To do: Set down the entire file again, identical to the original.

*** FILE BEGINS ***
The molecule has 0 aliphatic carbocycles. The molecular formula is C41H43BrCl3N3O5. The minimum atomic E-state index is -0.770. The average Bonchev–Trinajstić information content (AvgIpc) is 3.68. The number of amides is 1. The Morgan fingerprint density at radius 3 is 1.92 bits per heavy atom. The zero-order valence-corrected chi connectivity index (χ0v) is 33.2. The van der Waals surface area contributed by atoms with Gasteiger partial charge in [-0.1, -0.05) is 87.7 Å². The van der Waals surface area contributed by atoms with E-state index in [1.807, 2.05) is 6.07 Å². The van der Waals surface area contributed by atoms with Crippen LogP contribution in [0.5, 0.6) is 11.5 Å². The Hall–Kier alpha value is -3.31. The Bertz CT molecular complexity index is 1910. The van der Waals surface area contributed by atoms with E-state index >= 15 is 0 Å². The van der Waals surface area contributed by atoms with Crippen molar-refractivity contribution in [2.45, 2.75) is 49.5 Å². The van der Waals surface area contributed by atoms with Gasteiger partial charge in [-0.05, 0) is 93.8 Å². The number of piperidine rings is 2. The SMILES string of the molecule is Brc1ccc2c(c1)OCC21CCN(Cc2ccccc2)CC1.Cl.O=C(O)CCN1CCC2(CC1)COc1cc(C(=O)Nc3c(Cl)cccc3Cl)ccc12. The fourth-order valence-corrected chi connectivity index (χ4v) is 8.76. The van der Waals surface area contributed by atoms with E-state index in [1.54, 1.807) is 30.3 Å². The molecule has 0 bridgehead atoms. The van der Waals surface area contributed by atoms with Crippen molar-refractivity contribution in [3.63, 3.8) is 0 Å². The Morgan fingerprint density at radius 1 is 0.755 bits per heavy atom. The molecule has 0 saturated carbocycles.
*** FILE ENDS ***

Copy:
The molecule has 0 aliphatic carbocycles. The molecular formula is C41H43BrCl3N3O5. The minimum atomic E-state index is -0.770. The average Bonchev–Trinajstić information content (AvgIpc) is 3.68. The number of amides is 1. The Morgan fingerprint density at radius 3 is 1.92 bits per heavy atom. The zero-order valence-corrected chi connectivity index (χ0v) is 33.2. The van der Waals surface area contributed by atoms with Gasteiger partial charge in [-0.1, -0.05) is 87.7 Å². The van der Waals surface area contributed by atoms with E-state index in [1.807, 2.05) is 6.07 Å². The van der Waals surface area contributed by atoms with Crippen LogP contribution in [0.5, 0.6) is 11.5 Å². The Hall–Kier alpha value is -3.31. The Bertz CT molecular complexity index is 1910. The van der Waals surface area contributed by atoms with E-state index >= 15 is 0 Å². The van der Waals surface area contributed by atoms with Crippen molar-refractivity contribution in [2.45, 2.75) is 49.5 Å². The van der Waals surface area contributed by atoms with Gasteiger partial charge in [-0.05, 0) is 93.8 Å². The number of piperidine rings is 2. The SMILES string of the molecule is Brc1ccc2c(c1)OCC21CCN(Cc2ccccc2)CC1.Cl.O=C(O)CCN1CCC2(CC1)COc1cc(C(=O)Nc3c(Cl)cccc3Cl)ccc12. The fourth-order valence-corrected chi connectivity index (χ4v) is 8.76. The van der Waals surface area contributed by atoms with E-state index in [1.54, 1.807) is 30.3 Å². The molecule has 0 bridgehead atoms. The van der Waals surface area contributed by atoms with Crippen molar-refractivity contribution in [3.63, 3.8) is 0 Å². The Morgan fingerprint density at radius 1 is 0.755 bits per heavy atom. The molecule has 0 saturated carbocycles.